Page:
Q: Why may children find it difficult to speak out? Are some topics more difficult than others, or is it more challenging for different ages and genders?

"Children may find it more difficult to speak out if they are not encouraged to do so, or if they have a more introverted or shy personality. If they are predisposed to be less talkative, but show a strong self-esteem and confidence, then it’s not necessarily a problem if they can internally process their thoughts and feelings appropriately. Children learn communication patterns from their main caregivers, so if they find it harder to speak up, it might be because they have not been given the opportunity to do so in the past. Often, boys find it more difficult to speak out, which could be down to different social expectations on boys and girls; although this isn’t always the case. Some children may have had a negative experience of speaking out, for example with a very strict or authoritarian adult, so this has altered the way they communicate.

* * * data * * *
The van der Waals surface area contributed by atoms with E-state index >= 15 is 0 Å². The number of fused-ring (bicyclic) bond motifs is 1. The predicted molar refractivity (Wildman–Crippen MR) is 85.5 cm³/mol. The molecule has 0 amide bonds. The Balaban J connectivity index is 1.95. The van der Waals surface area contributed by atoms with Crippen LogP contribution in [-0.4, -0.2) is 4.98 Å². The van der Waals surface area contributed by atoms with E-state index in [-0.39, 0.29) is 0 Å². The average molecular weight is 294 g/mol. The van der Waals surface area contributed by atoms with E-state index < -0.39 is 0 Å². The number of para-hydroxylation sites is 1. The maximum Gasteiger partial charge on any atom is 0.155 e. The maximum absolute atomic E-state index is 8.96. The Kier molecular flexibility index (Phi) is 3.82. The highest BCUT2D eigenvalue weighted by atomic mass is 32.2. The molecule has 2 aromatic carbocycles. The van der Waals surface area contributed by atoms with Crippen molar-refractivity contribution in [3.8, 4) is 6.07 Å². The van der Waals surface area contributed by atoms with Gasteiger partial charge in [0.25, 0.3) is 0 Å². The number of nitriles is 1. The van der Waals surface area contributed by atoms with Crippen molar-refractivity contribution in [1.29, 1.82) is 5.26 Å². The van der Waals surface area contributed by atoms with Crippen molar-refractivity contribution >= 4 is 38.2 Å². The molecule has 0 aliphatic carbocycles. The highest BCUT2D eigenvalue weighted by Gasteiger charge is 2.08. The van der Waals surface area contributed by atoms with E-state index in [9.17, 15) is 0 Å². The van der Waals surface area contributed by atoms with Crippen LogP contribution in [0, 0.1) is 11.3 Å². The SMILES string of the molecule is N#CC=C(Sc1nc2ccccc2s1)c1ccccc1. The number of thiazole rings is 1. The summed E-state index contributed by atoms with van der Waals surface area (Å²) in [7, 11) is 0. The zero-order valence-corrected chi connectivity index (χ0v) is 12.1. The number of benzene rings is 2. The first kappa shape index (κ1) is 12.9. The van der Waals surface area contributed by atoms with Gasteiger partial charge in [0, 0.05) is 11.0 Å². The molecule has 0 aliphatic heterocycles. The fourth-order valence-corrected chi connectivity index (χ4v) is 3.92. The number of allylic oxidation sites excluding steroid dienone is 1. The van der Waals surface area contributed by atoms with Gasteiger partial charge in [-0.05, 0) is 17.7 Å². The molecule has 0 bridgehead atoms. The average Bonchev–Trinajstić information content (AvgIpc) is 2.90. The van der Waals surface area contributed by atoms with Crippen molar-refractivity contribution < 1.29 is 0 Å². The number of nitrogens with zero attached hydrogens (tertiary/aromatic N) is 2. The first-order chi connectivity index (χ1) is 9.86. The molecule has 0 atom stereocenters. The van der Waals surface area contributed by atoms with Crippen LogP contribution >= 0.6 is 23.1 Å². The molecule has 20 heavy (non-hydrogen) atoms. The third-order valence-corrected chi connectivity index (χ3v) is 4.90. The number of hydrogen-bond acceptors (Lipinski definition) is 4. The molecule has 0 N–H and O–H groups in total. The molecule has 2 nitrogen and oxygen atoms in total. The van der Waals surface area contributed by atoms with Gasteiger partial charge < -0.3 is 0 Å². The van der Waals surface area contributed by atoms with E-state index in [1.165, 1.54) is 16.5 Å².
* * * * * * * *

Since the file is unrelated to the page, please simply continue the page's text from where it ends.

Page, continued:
There are topics that might be more challenging, depending on individual family circumstances, family ‘norms’, and cultural expectations. Children learn very quickly what they feel comfortable saying in front of parents and what they feel they shouldn’t say for example, for fear of upsetting or angering. Communication patterns can also change when there has been a change in family dynamic, or a change in family situation, such as moving to a different country, divorce or illness."
Zoe Andrews, School Counselor at Yew Chung International School of Shanghai (YCIS), Regency Park